Half of the states are lien states & the other half deed states. with around 6 of them being hybrid, redeemable deed state, meaning they have a redemption period. As @Karl James stated TX being one. 

In TX, instead of interest, they have penalty of  25% for the first year.

In the last 2 year or so, most tax deed properties has been bid up close to retail. A lot of these tax deed properties had been neglected for years. So in a lot of cases. I will run with 25% penalty anytime than owing the property. 

It may be very true in some case it is better to have the property instead of the interest, so you have to figure in rehab, holding cost, legal cost on each bid. Also plan you exit strategy ahead whether to hold or flip.So you know what is the maximum allowable you can bid on them.

Some company & individual sell their lien on the secondary market close to redemption, because the lien owner just want the interest, not the property.

If you read more Ned's post on BP. He is what you described in you post.

Good cash, slow & steady wins. Check out his site under his signature.

Also @Jerry K. post on AZ tax lien sale. AZ has their every February. Jerry provide very detail breakdown on each category of properties, a must to read for AZ lien bidders.

FL lien usually get bid down to .25%, they do have a minimum of 5% if the owner redeems. It is coming up in May.

Quiet title & barment cost around $4300 in GA.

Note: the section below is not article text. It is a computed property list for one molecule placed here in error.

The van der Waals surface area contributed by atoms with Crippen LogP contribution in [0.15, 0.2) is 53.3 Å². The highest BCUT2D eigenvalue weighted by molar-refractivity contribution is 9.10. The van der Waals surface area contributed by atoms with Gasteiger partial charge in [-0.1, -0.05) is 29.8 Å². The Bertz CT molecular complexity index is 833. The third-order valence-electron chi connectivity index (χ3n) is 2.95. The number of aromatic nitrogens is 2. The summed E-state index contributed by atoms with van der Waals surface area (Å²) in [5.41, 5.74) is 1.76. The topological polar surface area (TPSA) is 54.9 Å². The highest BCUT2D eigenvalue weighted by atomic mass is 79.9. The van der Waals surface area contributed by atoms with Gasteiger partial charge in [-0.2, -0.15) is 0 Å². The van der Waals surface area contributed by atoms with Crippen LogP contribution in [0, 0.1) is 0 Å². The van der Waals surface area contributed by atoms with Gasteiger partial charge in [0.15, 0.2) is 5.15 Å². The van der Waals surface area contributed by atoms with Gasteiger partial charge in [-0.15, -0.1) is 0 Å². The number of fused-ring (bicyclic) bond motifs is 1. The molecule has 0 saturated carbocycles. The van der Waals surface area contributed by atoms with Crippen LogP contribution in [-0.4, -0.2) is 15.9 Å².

Tony Martin (US Tax Lien Assoc.) is pitching:

1) You'll earn a guaranteed fixed rate of return of 16% to 24% interest per year.

Or...

2) You'll receive the deed to a valuable property 100% free and clear with no mortgage for about 5 to 10 cents on the dollar.

But I doubt its that simple.

@Mark Esposito  

  I tried tax certs one time one day.. dropped 10k and left.. not sure I ever got redeemed and lost interest and never really followed up...

I have bought hundreds of tax deed's though I CA.. and I like that...

Certs and perfecting title is a lot of work... and a certain expertise is needed , along with stick to it ness ( which I tend to fad ) and follow through.. interest rates are paid but they are also bid down in many markets.

Its just like anything in RE it can be done , it is done , some are wildly successful, and others go half way and never do much.. I went to my first seminar on tax lien investing I think in 1988... nothing has changed.

Medium ksqoekox 400x400Jay Hinrichs, TurnKey-Reviews.com | Podcast Guest on Show #222